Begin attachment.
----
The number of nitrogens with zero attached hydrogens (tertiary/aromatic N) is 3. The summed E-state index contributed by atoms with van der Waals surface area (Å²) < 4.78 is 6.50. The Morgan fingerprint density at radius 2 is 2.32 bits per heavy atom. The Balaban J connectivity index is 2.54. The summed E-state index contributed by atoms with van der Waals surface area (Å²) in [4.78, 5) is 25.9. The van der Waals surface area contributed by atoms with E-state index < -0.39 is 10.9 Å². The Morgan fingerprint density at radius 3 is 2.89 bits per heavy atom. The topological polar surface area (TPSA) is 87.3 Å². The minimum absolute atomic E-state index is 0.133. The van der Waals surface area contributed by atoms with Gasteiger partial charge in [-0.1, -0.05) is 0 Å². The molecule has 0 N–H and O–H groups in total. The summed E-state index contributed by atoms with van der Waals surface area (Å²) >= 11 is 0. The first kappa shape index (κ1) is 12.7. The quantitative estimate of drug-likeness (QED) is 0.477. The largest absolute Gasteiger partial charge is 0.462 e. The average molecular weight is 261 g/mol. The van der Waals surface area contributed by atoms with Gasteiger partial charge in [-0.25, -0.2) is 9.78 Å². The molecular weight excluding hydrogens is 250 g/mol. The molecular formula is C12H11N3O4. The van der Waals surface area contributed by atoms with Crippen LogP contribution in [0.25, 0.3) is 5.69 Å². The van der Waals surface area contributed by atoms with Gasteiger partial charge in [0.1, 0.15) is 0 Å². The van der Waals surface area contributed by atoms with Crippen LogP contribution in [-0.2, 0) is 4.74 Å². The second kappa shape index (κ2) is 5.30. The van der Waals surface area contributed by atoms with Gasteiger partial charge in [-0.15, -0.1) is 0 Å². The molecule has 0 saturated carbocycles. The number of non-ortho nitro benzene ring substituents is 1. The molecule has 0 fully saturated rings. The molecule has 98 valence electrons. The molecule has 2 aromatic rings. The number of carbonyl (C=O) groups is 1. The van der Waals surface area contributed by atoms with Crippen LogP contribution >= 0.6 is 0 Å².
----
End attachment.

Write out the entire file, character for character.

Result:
The number of nitrogens with zero attached hydrogens (tertiary/aromatic N) is 3. The summed E-state index contributed by atoms with van der Waals surface area (Å²) < 4.78 is 6.50. The Morgan fingerprint density at radius 2 is 2.32 bits per heavy atom. The Balaban J connectivity index is 2.54. The summed E-state index contributed by atoms with van der Waals surface area (Å²) in [4.78, 5) is 25.9. The van der Waals surface area contributed by atoms with E-state index < -0.39 is 10.9 Å². The Morgan fingerprint density at radius 3 is 2.89 bits per heavy atom. The topological polar surface area (TPSA) is 87.3 Å². The minimum absolute atomic E-state index is 0.133. The van der Waals surface area contributed by atoms with Gasteiger partial charge in [-0.1, -0.05) is 0 Å². The molecule has 0 N–H and O–H groups in total. The summed E-state index contributed by atoms with van der Waals surface area (Å²) >= 11 is 0. The first kappa shape index (κ1) is 12.7. The quantitative estimate of drug-likeness (QED) is 0.477. The largest absolute Gasteiger partial charge is 0.462 e. The average molecular weight is 261 g/mol. The van der Waals surface area contributed by atoms with Gasteiger partial charge in [-0.25, -0.2) is 9.78 Å². The molecular weight excluding hydrogens is 250 g/mol. The molecular formula is C12H11N3O4. The van der Waals surface area contributed by atoms with Crippen LogP contribution in [0.25, 0.3) is 5.69 Å². The van der Waals surface area contributed by atoms with Gasteiger partial charge in [0.1, 0.15) is 0 Å². The van der Waals surface area contributed by atoms with Crippen LogP contribution in [-0.2, 0) is 4.74 Å². The second kappa shape index (κ2) is 5.30. The van der Waals surface area contributed by atoms with Gasteiger partial charge in [-0.15, -0.1) is 0 Å². The molecule has 0 saturated carbocycles. The number of non-ortho nitro benzene ring substituents is 1. The molecule has 0 fully saturated rings. The molecule has 98 valence electrons. The molecule has 2 aromatic rings. The number of carbonyl (C=O) groups is 1. The van der Waals surface area contributed by atoms with Crippen LogP contribution >= 0.6 is 0 Å².